Non-state actors also pose serious risk to maritime safety and security, from pirates and illicit maritime traffickers in the Gulf of Aden and the Indian Ocean, to pirates and armed robbers in the Gulf of Guinea, to drug traffickers in the Caribbean Sea and the Eastern Pacific.  Yet our collective response to these actors shows how effective we can be when we work together to defend maritime order and hold those accountable who violate it.

We see that in the Africa-led Yaounde Architecture for Maritime Safety and Security, which was supported by Friends of the Gulf of Guinea, and in the Nigerian-led Deep Blue Project and Maritime Collaborative Forum.  We see it in India’s Maritime Fusion Center, which has enhanced cooperation among Indian Ocean partners, and in the widespread ratification by countries of the Caribbean Basin of the Treaty of San Jose.

We see it in the Contact Group on Piracy off the Coast of Somalia, which has demonstrated significant success in building an effective regional response, most notably in law enforcement.  The United States led the creation of this group and we remain active in its work and in coordinating naval operations to prevent a resurgence of piracy in the area.  We’re grateful to fellow Security Council members for supporting annual resolutions to help coordinate and strengthen these efforts.

We must bring the same coordinated and comprehensive responses to other threats to maritime safety and security.  This includes illegal, unreported, and unregulated fishing, which undermines the sustainability of fish stocks, circumvents agreed conservation and management measures, and violate the sovereign rights of coastal states, and often goes hand in hand with the use of forced labor and other illicit activities.  And it also includes responding to environmental disasters, like the cooperation between Sri Lanka, the United States, and other countries to mitigate the impact of the MV X-Press Pearl catastrophe.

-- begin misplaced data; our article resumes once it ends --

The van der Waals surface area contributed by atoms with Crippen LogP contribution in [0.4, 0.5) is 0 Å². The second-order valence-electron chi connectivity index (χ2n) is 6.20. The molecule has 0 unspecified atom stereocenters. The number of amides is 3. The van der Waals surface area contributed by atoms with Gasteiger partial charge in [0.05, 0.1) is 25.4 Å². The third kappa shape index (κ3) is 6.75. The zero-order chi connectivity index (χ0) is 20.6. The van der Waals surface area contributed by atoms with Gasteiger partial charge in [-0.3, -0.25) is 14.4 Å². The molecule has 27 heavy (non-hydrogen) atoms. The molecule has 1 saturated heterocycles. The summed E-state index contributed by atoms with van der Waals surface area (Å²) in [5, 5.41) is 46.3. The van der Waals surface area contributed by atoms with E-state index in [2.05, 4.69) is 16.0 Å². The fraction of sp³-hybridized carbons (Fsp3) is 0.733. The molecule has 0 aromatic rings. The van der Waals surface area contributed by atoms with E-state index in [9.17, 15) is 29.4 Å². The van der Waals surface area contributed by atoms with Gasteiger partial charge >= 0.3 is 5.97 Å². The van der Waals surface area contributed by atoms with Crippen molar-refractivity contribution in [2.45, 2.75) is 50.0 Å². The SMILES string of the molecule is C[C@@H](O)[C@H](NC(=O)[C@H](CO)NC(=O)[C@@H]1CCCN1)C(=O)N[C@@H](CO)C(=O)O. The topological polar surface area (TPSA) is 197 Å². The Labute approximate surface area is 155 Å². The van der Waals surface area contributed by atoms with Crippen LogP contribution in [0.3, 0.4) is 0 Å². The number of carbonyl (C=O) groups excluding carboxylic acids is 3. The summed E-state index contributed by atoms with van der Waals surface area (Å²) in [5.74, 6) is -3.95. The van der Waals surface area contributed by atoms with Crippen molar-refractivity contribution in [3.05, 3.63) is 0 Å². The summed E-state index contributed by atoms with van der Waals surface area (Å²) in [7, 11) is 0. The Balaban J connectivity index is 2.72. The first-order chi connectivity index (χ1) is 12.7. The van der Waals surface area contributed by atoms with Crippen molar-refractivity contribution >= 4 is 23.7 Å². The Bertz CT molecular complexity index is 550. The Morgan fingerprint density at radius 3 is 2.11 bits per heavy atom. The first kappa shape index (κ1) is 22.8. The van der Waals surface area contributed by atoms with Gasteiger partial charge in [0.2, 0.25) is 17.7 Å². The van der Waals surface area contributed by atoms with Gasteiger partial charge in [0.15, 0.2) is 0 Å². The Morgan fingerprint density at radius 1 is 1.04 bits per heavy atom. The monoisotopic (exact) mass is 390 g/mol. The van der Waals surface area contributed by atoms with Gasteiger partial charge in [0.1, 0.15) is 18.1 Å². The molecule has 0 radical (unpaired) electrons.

All of these activities require that we share information and coordinate our responses, that we help build the capacity of our maritime partners, that we engage with affected communities, industry, nongovernmental organizations, which are critically important allies in this effort.

Together, our nations have spent decades building this maritime order and the broader rules-based international system that it is a part of.  We’ve done so out of a shared recognition that it benefits all our nations and all our people when governments accept certain constraints on their actions rather than living in a world where the strong do what they can and where those who are less powerful feel coerced and threatened.

That’s never been more true than it is today, and that makes the collective effort to defend, to strengthen, and build upon this order more urgent than ever.  Thanks very much.

More from: Antony J. Blinken, Secretary of State